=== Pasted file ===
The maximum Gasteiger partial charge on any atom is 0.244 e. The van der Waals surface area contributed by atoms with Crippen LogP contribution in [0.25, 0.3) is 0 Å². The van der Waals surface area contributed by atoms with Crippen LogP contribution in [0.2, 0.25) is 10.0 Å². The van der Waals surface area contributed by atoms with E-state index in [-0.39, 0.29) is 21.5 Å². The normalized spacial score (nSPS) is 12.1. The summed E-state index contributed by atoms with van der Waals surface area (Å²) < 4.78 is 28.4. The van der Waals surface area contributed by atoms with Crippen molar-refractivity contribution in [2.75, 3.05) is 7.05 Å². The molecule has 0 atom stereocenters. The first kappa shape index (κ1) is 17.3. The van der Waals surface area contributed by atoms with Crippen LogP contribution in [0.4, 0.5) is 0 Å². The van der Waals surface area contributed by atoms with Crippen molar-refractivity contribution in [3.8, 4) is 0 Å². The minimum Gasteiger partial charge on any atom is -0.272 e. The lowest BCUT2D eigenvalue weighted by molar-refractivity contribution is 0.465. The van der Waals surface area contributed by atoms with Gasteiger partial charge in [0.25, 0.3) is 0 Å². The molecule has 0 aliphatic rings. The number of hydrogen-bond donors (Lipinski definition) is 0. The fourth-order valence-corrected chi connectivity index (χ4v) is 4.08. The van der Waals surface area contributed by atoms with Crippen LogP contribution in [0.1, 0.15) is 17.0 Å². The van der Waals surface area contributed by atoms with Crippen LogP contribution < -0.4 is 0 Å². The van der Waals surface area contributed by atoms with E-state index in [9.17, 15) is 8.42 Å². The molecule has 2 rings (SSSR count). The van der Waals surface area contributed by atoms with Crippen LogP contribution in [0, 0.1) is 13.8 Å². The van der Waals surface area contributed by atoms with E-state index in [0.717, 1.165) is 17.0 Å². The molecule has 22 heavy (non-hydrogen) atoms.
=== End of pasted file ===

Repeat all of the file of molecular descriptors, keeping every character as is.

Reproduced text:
The maximum Gasteiger partial charge on any atom is 0.244 e. The van der Waals surface area contributed by atoms with Crippen LogP contribution in [0.25, 0.3) is 0 Å². The van der Waals surface area contributed by atoms with Crippen LogP contribution in [0.2, 0.25) is 10.0 Å². The van der Waals surface area contributed by atoms with E-state index in [-0.39, 0.29) is 21.5 Å². The normalized spacial score (nSPS) is 12.1. The summed E-state index contributed by atoms with van der Waals surface area (Å²) < 4.78 is 28.4. The van der Waals surface area contributed by atoms with Crippen molar-refractivity contribution in [2.75, 3.05) is 7.05 Å². The molecule has 0 atom stereocenters. The first kappa shape index (κ1) is 17.3. The van der Waals surface area contributed by atoms with Crippen LogP contribution in [0.4, 0.5) is 0 Å². The van der Waals surface area contributed by atoms with Crippen molar-refractivity contribution in [3.8, 4) is 0 Å². The minimum Gasteiger partial charge on any atom is -0.272 e. The lowest BCUT2D eigenvalue weighted by molar-refractivity contribution is 0.465. The van der Waals surface area contributed by atoms with Gasteiger partial charge in [0.25, 0.3) is 0 Å². The molecule has 0 aliphatic rings. The number of hydrogen-bond donors (Lipinski definition) is 0. The fourth-order valence-corrected chi connectivity index (χ4v) is 4.08. The van der Waals surface area contributed by atoms with Crippen LogP contribution in [0.1, 0.15) is 17.0 Å². The van der Waals surface area contributed by atoms with Crippen LogP contribution < -0.4 is 0 Å². The van der Waals surface area contributed by atoms with E-state index in [9.17, 15) is 8.42 Å². The molecule has 2 rings (SSSR count). The van der Waals surface area contributed by atoms with Crippen LogP contribution in [0, 0.1) is 13.8 Å². The van der Waals surface area contributed by atoms with E-state index in [0.717, 1.165) is 17.0 Å². The molecule has 22 heavy (non-hydrogen) atoms.